The Canterbury Tales: The Knight's Tale
How we cite our quotes:
[He] seyde, 'Arcite, false traytour wikke1
Now artow hent that lovest my lady so,
For whomthat I have al this peyne and wo,
And art my blood, and to my conseil sworn,
As I ful ofte have seyd thee heerbiforn.'
What does Palamon mean by saying that Arcite is sworn to his "conseil"? One possibility is that he means Arcite is sworn to keep his counsel, or secrets. But what's not clear is why both Palamon and Arcite accuse one another of betraying their secrets by loving Emily.
'For I defye the seurete and the bond
Which that thou seist that I have maad to thee.
What, verray fool, thynk wel that love is free,
And I wol love hir, maugree al thy myght!'
Just as he did when they were in prison together, Arcite rejects the bond between himself and Palamon in favor of love. By saying "love is free," Arcite means that no one can forbid or prevent someone from loving whom he wishes. We can't argue with him there.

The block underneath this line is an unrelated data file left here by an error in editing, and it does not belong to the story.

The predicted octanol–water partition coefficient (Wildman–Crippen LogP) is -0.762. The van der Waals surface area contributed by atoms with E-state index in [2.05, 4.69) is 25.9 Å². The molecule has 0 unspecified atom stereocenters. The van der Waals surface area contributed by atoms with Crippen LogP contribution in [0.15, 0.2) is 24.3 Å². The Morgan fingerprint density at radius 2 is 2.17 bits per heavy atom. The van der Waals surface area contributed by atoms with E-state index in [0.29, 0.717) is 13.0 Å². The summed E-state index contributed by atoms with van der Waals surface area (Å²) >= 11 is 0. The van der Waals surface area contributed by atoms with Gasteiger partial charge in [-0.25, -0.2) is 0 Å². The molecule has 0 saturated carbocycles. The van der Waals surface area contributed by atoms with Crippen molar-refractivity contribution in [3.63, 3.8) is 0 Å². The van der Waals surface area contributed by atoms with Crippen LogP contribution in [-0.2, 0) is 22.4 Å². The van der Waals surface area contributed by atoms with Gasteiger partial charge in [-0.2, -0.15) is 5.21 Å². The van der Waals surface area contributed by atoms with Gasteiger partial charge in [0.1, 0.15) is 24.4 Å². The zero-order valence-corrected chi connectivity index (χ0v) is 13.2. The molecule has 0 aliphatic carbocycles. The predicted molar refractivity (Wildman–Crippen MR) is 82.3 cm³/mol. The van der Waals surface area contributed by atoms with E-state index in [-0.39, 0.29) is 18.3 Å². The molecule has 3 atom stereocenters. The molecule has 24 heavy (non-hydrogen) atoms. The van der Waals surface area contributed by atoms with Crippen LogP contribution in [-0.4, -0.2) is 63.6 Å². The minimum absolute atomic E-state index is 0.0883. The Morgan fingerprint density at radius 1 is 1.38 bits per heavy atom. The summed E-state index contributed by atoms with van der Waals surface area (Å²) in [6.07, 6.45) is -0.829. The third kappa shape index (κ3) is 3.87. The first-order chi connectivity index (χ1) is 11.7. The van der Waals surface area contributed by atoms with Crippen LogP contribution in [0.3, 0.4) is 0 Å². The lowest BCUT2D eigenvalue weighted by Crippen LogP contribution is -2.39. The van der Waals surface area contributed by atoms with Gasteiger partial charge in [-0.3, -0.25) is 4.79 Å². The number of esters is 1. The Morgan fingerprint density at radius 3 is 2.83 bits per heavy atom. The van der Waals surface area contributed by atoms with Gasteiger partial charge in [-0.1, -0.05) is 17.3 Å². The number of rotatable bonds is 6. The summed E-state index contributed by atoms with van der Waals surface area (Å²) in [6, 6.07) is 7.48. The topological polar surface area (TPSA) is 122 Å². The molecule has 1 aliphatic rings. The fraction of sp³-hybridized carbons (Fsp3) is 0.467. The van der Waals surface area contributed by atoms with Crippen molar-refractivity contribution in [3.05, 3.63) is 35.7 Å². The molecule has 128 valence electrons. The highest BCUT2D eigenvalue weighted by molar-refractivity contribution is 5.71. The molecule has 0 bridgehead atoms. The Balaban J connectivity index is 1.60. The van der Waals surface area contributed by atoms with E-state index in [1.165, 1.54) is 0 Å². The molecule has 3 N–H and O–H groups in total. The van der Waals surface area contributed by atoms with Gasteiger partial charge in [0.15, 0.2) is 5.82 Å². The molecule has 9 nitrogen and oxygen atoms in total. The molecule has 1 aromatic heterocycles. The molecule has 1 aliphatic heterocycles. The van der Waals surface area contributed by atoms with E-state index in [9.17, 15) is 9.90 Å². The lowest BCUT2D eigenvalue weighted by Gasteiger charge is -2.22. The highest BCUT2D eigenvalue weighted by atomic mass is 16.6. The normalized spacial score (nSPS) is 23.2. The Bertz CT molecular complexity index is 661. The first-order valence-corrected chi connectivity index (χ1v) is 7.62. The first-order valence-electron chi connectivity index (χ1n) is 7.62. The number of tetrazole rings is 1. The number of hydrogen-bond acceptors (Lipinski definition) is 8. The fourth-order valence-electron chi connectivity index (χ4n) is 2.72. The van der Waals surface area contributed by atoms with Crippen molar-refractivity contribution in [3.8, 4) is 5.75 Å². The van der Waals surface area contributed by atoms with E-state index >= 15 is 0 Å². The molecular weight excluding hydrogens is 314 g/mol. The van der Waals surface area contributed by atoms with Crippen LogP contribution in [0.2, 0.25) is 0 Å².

'And ye shul bothe anon unto me swere,
That nevere mo ye shal my contree dere,
Ne make were upon me, nyght ne day,
But been my freendes in al that ye may.'
Theseus makes Palamon and Arcite promise not to wage war against him, concluding by saying they must be his "freendes." By "freendes," then, Theseus really means political allies, and adds another kind of relationship to the form friendship takes in this tale.